Health briefs (07.31.16) | SummitDaily.com

Health briefs (07.31.16)

FILE - In this Tuesday, June 28, 2016 file photo, Evaristo Miqueli, a natural resources officer with Broward County Mosquito Control, takes water samples decanted from a watering jug, checking for the presence of mosquito larvae in Pembroke Pines, Fla. The officers make daily inspections and respond to resident's complaints about mosquitoes, as part of their mosquito control procedure. On Wednesday, July 27, 2016, Florida health officials said they are investigating two more mysterious cases of Zika infection that do not appear to be directly related to travel, bringing the total to four. (AP Photo/Lynne Sladky)
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Free talk on healthy eating tips (Sponsored by Backcountry Herbal Apothecary)

Join Lake County Youth and Family “Build a Generation” for a free talk in Leadville on Monday, Aug. 1 from 6-8 p.m. Dr. Justin Pollack, ND, will discuss the topic “Food as Medicine.” The talk will include affordable, easy and fast ways to get veggies and fruits in, which is good for lowering inflammation (arthritis, asthma, etc), lowering weight and diabetes risk, preventing brain degeneration and cancer, and promoting healthy aging. For more information, please contact Shoshanah Beck, food access coordinator/youth and family organizer of Lake County Build a Generation by email shoshanah@lcbag.org or by phone at (719) 486-4114.

Mosquitoes suspected in 2 new mysterious Florida Zika cases

NEW YORK — Florida health officials are investigating two more mysterious cases of Zika infection that do not appear to be related to travel, bringing the total to four.

The cases have raised the possibility that mosquitoes in the U.S. have begun to spread the virus. Florida officials say they are still looking into the cases and have not come to a conclusion.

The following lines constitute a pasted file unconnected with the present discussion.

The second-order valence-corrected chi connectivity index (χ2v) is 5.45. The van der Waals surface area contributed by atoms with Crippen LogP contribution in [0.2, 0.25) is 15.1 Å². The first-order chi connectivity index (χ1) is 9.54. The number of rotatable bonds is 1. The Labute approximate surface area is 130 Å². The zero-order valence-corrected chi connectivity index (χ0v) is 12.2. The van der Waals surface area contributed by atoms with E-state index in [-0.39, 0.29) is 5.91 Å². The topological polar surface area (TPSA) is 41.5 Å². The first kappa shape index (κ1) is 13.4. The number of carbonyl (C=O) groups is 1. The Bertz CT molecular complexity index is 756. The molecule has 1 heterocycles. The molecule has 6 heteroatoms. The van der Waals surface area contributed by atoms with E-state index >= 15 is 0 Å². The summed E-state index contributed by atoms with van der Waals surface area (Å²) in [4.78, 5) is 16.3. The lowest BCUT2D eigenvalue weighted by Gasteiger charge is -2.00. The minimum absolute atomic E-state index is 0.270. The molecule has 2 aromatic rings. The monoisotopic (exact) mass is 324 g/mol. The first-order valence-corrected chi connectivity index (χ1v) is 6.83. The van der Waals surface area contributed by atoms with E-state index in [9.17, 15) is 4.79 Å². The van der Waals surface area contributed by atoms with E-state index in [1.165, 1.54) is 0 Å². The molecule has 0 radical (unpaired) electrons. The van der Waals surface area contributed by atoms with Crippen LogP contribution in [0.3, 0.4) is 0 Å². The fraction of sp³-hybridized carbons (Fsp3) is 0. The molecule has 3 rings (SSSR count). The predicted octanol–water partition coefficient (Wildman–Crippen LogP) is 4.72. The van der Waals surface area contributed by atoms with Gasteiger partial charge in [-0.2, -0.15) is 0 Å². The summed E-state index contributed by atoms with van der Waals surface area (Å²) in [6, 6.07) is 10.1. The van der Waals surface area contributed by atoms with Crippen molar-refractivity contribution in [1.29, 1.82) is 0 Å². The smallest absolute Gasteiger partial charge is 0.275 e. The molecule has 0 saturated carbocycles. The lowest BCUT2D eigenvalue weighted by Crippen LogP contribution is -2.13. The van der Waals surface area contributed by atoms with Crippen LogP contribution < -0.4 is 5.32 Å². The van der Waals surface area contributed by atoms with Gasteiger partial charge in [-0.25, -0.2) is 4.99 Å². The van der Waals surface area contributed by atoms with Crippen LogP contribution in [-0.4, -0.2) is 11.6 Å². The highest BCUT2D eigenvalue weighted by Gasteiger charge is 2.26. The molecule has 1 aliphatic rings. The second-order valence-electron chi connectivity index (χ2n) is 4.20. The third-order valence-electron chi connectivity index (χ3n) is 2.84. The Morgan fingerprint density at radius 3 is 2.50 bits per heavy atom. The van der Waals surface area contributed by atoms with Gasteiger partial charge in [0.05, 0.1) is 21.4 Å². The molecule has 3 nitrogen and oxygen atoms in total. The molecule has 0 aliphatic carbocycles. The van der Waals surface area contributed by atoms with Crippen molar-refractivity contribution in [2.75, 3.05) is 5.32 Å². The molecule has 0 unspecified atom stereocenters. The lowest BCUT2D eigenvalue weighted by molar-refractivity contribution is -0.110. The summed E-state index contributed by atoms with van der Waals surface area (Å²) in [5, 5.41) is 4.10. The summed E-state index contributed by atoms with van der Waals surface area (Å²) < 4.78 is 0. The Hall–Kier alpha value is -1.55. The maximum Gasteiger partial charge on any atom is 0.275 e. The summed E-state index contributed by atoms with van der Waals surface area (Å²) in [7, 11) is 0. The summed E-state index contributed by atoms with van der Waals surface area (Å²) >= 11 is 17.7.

The four cases are in neighboring Miami-Dade and Broward counties.

The cases fit a similar pattern seen when mosquito-borne clusters of two other tropical infections, dengue fever and chikungunya, occurred in Florida in the past, according to Tom Skinner, a spokesman for the U.S. Centers for Disease Control and Prevention.

The virus is mainly spread by mosquitoes, as well as sex. So far, the 1,400 infections reported in the U.S. have been linked to travel to countries with Zika outbreaks in Latin America or the Caribbean.

Zika causes only a mild illness in most people. But scientists recently confirmed that infection during pregnancy can lead to severe brain-related birth defects.

The tropical mosquito that spreads Zika and other viruses is also found in the southern U.S. Health officials have predicted that mosquitoes in the U.S. would begin spreading Zika this summer and have mobilized to keep it from spreading beyond isolated clusters.

To reverse damage of sitting, take a brisk, hour-long walk

LONDON — If you spend all day sitting, then you might want to schedule some time for a brisk walk — just make sure you can spare at least an hour.